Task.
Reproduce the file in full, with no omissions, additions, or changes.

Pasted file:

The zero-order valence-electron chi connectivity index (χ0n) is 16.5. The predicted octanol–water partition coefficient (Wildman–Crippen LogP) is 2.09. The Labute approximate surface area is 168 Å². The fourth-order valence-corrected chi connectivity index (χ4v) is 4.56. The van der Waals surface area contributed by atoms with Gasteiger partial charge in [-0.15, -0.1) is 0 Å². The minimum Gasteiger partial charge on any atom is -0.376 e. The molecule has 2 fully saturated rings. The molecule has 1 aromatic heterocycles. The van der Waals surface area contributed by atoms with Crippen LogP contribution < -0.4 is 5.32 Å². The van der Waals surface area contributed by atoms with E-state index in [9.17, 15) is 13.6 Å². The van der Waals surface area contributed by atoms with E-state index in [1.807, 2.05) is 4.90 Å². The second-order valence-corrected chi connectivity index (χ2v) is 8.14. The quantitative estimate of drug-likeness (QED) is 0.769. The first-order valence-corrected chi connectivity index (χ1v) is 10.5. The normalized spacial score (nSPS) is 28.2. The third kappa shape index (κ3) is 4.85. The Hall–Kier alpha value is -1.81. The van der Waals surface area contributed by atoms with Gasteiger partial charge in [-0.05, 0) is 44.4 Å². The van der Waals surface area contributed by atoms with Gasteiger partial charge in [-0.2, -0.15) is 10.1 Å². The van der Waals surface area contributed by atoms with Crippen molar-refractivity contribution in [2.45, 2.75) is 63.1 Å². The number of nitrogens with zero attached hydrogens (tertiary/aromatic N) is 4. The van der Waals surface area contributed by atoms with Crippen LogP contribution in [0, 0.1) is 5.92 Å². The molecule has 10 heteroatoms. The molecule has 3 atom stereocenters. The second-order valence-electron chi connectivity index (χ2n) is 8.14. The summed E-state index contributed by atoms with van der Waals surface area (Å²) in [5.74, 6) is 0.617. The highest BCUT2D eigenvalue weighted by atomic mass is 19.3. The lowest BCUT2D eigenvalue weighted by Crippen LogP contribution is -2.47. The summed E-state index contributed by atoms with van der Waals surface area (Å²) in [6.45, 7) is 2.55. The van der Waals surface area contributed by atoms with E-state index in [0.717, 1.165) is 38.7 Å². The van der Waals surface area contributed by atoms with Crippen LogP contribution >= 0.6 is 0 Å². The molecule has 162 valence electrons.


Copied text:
The zero-order valence-electron chi connectivity index (χ0n) is 16.5. The predicted octanol–water partition coefficient (Wildman–Crippen LogP) is 2.09. The Labute approximate surface area is 168 Å². The fourth-order valence-corrected chi connectivity index (χ4v) is 4.56. The van der Waals surface area contributed by atoms with Gasteiger partial charge in [-0.15, -0.1) is 0 Å². The minimum Gasteiger partial charge on any atom is -0.376 e. The molecule has 2 fully saturated rings. The molecule has 1 aromatic heterocycles. The van der Waals surface area contributed by atoms with Crippen LogP contribution < -0.4 is 5.32 Å². The van der Waals surface area contributed by atoms with E-state index in [9.17, 15) is 13.6 Å². The van der Waals surface area contributed by atoms with E-state index in [1.807, 2.05) is 4.90 Å². The second-order valence-corrected chi connectivity index (χ2v) is 8.14. The quantitative estimate of drug-likeness (QED) is 0.769. The first-order valence-corrected chi connectivity index (χ1v) is 10.5. The normalized spacial score (nSPS) is 28.2. The third kappa shape index (κ3) is 4.85. The Hall–Kier alpha value is -1.81. The van der Waals surface area contributed by atoms with Gasteiger partial charge in [-0.05, 0) is 44.4 Å². The van der Waals surface area contributed by atoms with Gasteiger partial charge in [-0.2, -0.15) is 10.1 Å². The van der Waals surface area contributed by atoms with Crippen molar-refractivity contribution in [2.45, 2.75) is 63.1 Å². The number of nitrogens with zero attached hydrogens (tertiary/aromatic N) is 4. The van der Waals surface area contributed by atoms with Crippen LogP contribution in [0, 0.1) is 5.92 Å². The molecule has 10 heteroatoms. The molecule has 3 atom stereocenters. The second-order valence-electron chi connectivity index (χ2n) is 8.14. The summed E-state index contributed by atoms with van der Waals surface area (Å²) in [5.74, 6) is 0.617. The highest BCUT2D eigenvalue weighted by atomic mass is 19.3. The lowest BCUT2D eigenvalue weighted by Crippen LogP contribution is -2.47. The summed E-state index contributed by atoms with van der Waals surface area (Å²) in [6.45, 7) is 2.55. The van der Waals surface area contributed by atoms with E-state index in [0.717, 1.165) is 38.7 Å². The van der Waals surface area contributed by atoms with Crippen LogP contribution >= 0.6 is 0 Å². The molecule has 162 valence electrons.